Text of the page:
Ogrod, The Great Goblin, was the Lord of Goblin-Town and chieftain of the Uruk-Tarkhnarb of the central Hithaeglir as of T.A. 2941.


Like many of his predecessors, Ogrod was an unusually large Orc ,as he was of the progeny of Ogslap, who slew his rivals for the throne of Goblin Gate. Due to his tremendous size, Ogrod was able to survive the bloody power struggles common among Orcish tribes and finally assumed the title of "The Great Goblin", or Dûrba-Hai in Orcish.

Ogrod was known to have had Boldog blood, evidenced by his gargantuan stature, more than twice the height of all of his minions and his immense, even obese, form, with his bulbous head which seemed too large for his body, from which swayed a beard-like flesh growth. Although Ogrod was known for his cleverness, cautiousness, and surprising charisma, his explosive temper and swollen ego often troubled his reign.

While ostensibly swearing allegiance to the "Necromancer" (Sauron) and Bolg son of Azog, he and his kingdom remained largely independent. Though he feared that the Dark Lord would "relieve" him of his role, leaving the Ashdurbúk to usurp him, Ogrod remained an apparently "loyal" vassal of Dol Guldur and an "ally" of Gundabad.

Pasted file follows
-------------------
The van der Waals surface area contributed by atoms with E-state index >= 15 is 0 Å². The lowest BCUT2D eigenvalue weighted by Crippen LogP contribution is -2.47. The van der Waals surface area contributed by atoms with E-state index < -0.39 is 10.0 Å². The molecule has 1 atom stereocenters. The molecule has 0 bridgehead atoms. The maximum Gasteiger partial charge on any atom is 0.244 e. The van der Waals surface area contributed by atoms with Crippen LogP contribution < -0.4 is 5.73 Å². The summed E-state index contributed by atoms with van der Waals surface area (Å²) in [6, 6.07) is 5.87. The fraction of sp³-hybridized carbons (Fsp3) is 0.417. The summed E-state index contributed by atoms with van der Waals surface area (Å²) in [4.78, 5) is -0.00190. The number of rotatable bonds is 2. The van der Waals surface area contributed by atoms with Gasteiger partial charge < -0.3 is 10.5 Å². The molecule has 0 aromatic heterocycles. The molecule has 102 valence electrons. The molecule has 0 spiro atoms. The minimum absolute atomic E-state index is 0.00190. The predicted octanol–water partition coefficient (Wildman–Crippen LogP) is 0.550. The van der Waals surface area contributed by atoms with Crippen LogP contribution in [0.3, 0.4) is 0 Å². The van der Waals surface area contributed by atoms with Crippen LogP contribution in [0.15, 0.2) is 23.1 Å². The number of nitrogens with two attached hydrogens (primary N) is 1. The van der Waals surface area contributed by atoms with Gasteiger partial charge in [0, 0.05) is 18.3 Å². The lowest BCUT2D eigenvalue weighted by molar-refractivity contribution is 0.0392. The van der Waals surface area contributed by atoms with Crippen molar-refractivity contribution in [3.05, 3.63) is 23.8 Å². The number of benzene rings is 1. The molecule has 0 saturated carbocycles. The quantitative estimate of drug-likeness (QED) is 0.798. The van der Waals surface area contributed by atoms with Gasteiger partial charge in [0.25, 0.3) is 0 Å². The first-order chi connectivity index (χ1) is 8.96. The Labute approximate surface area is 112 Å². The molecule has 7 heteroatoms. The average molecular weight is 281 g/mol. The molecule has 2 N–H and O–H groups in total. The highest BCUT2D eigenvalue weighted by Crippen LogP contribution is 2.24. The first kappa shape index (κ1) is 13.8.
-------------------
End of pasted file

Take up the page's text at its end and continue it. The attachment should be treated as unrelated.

Ogrod was described in Bilbo Baggins' autobiographical work There and Back Again, in which he was seen taking the company of Thórin Oakenshield captive, accusing them of being spies, thieves, murderers and friends of Elves. He was finally slain by Gandalf, allowing the Dwarves to escape and the Quest of Erebor to continue.

The slaying of Ogrod reignited the ancient enmity which existed between the Dwarves and the Orcs, causing their many disparate tribes to unite and make preparations for war to secure their domination of the North. A host of Orc tribes loyal to Ogrod assembled at Mount Gundabad and intended to sweep southward until they learnt of the death of Smaug the Terrible and altered their plans so to fit those of Sauron.

Ogrod's death ultimately precipitated the Battle of Five Armies when the host of Orcs encountered the famed Dwarven warrior, Dáin Ironfoot, upon their arrival at Erebor.


In life, Ogrod wore the great-sword Elfhewer. Otherwise, his only described items were a crude staff with an animal skull and a makeshift crown made from animal teeth.

See also


  • MERP:Lords of Middle-earth Vol III: Hobbits, Dwarves, Ents, Orcs & Trolls
  • The Hobbit: The Prelude to The Lord of the Rings (Videogame)
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